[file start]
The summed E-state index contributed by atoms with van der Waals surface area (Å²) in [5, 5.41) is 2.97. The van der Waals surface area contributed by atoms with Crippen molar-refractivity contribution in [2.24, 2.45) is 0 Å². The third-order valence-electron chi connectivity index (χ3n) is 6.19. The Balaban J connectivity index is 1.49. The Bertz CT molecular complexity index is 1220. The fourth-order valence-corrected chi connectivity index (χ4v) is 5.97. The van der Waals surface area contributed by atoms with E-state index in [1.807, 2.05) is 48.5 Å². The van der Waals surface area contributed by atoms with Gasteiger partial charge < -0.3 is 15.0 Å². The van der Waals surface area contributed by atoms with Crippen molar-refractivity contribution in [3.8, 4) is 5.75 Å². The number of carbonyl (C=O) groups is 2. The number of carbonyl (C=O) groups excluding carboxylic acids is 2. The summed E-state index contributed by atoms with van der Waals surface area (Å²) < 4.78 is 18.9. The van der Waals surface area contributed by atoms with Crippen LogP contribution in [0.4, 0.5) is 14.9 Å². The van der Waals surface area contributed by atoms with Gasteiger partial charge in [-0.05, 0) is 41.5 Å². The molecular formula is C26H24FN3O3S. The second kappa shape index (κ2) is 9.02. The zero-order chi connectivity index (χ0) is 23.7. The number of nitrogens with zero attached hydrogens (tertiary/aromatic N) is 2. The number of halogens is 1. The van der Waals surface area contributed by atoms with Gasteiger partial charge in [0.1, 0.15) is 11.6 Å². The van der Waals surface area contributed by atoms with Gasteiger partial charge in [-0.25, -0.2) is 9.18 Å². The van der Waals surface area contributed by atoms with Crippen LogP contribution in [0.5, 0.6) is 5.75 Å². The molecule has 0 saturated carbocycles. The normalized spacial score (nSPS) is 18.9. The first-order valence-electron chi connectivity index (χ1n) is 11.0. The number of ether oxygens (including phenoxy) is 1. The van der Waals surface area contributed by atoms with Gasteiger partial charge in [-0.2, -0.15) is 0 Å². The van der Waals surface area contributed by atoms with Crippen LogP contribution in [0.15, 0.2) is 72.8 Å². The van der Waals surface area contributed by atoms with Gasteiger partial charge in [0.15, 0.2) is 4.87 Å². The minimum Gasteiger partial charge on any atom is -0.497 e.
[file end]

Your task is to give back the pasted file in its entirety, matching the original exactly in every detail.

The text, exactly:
The summed E-state index contributed by atoms with van der Waals surface area (Å²) in [5, 5.41) is 2.97. The van der Waals surface area contributed by atoms with Crippen molar-refractivity contribution in [2.24, 2.45) is 0 Å². The third-order valence-electron chi connectivity index (χ3n) is 6.19. The Balaban J connectivity index is 1.49. The Bertz CT molecular complexity index is 1220. The fourth-order valence-corrected chi connectivity index (χ4v) is 5.97. The van der Waals surface area contributed by atoms with E-state index in [1.807, 2.05) is 48.5 Å². The van der Waals surface area contributed by atoms with Gasteiger partial charge < -0.3 is 15.0 Å². The van der Waals surface area contributed by atoms with Crippen molar-refractivity contribution in [3.8, 4) is 5.75 Å². The number of carbonyl (C=O) groups is 2. The number of carbonyl (C=O) groups excluding carboxylic acids is 2. The summed E-state index contributed by atoms with van der Waals surface area (Å²) < 4.78 is 18.9. The van der Waals surface area contributed by atoms with Crippen LogP contribution in [0.4, 0.5) is 14.9 Å². The van der Waals surface area contributed by atoms with Gasteiger partial charge in [-0.05, 0) is 41.5 Å². The molecular formula is C26H24FN3O3S. The second kappa shape index (κ2) is 9.02. The zero-order chi connectivity index (χ0) is 23.7. The number of nitrogens with zero attached hydrogens (tertiary/aromatic N) is 2. The number of halogens is 1. The van der Waals surface area contributed by atoms with Gasteiger partial charge in [0.1, 0.15) is 11.6 Å². The van der Waals surface area contributed by atoms with Gasteiger partial charge in [-0.25, -0.2) is 9.18 Å². The van der Waals surface area contributed by atoms with Crippen LogP contribution in [0.5, 0.6) is 5.75 Å². The molecule has 0 saturated carbocycles. The normalized spacial score (nSPS) is 18.9. The first-order valence-electron chi connectivity index (χ1n) is 11.0. The number of ether oxygens (including phenoxy) is 1. The van der Waals surface area contributed by atoms with Gasteiger partial charge in [-0.2, -0.15) is 0 Å². The van der Waals surface area contributed by atoms with Crippen LogP contribution in [0.15, 0.2) is 72.8 Å². The van der Waals surface area contributed by atoms with Gasteiger partial charge in [0.15, 0.2) is 4.87 Å². The minimum Gasteiger partial charge on any atom is -0.497 e.